The Florida Panthers suffer a blow as Marcel Goc decides to return to Germany in the face of the NHL lockout. This should be a nice homecoming for the German native but Goc's departure leaves yet another hole in the Panthers' depth chart.
Goc will skate this season with Alder Mannheim of the Deutsche Eishockey Liga, Germany's premier hockey league. Goc has roots with Alder. He played for the team during the 2002-03 season and his younger brother Nikolei Goc is currently a defenseman there.
Goc's German Roots
Goc has played in North America for the past seven years but has always maintained a connection with German hockey. He returned to Germany in 2006 to be a part of their Olympic team and has also participated with the German team in several World Championships.
The Panthers' Depth
When and if the NHL season starts, the Panthers may have a problem putting a decent team on the ice. The Cats aren't particularly deep at the center position to begin with and if Goc doesn't return his absence will leave a big hole in the center of the ice.
While the Cats have a large depth of talent at the center position, many of the guys are young and unproven in the NHL. The only other player who has any kind of NHL experience is Shawn Matthias, who is the heir apparent to the second line spot if Goc doesn't return.
The Panthers' Prospects
I have been anxious to see some of the Cats' top prospects in action in the NHL for a while but I'd rather see the team bring them up because Coach Kevin Dineen feels that they are ready to play in the NHL, not because the team is forced to because of problems related to the NHL lockout.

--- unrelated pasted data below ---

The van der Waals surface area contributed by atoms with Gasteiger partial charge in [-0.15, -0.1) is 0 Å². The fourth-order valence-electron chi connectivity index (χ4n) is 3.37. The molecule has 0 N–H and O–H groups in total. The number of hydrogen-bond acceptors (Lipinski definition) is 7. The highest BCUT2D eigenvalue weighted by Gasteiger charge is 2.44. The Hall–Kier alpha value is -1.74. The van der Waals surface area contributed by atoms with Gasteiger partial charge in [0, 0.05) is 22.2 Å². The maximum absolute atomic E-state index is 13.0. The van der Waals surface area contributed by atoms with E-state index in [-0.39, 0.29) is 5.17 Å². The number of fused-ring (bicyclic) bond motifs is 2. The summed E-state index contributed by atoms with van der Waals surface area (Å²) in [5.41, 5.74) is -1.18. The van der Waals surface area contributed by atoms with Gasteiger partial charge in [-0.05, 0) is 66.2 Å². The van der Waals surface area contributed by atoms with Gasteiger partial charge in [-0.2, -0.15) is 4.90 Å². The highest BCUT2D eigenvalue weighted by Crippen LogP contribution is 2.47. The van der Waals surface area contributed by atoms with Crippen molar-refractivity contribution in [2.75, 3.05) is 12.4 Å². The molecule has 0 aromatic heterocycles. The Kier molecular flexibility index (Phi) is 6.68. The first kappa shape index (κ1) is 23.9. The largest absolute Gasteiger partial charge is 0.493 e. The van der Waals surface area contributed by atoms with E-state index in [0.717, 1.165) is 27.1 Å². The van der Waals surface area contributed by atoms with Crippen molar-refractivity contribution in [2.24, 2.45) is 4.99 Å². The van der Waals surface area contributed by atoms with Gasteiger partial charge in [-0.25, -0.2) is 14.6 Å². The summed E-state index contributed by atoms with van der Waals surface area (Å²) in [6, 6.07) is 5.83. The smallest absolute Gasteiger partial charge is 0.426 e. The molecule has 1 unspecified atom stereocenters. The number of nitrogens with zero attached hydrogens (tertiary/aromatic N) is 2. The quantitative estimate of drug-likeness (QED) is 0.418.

Goc will be joined in Mannheim by former Panther Dennis Seidenberg who also has a history with Alder. Seidenberg played with Alder during the 2001-02 campaign before coming to North America the next year.
Goc and Seidenberg aren't the first NHL players to decide to return to their home countries for the season. Several players such as NHL superstars Alex Ovechkin and Evgeni Malkin have already taken the leap to back to their home countries.
Many of the players who are heading overseas will most likely return to the NHL once the lockout is over but there's no guarantee of that. The hemorrhage of top talent to other leagues only weakens the NHL at a time when they can't afford any more controversy.
More from this contributor:
Information on Goc and Seidenberg's signings from NBC Sports
All roster and depth chart information form FloridaPanthers.com
All player history information from TSN.ca
Information on tickets and schedules from FloridaPanthers.com
Kristian Eberwein is a freelance journalist from Orlando, Florida. He was an English major at the University of Central Florida and has been a part of the Florida hockey community for the past twenty years. Follow him on Twitter
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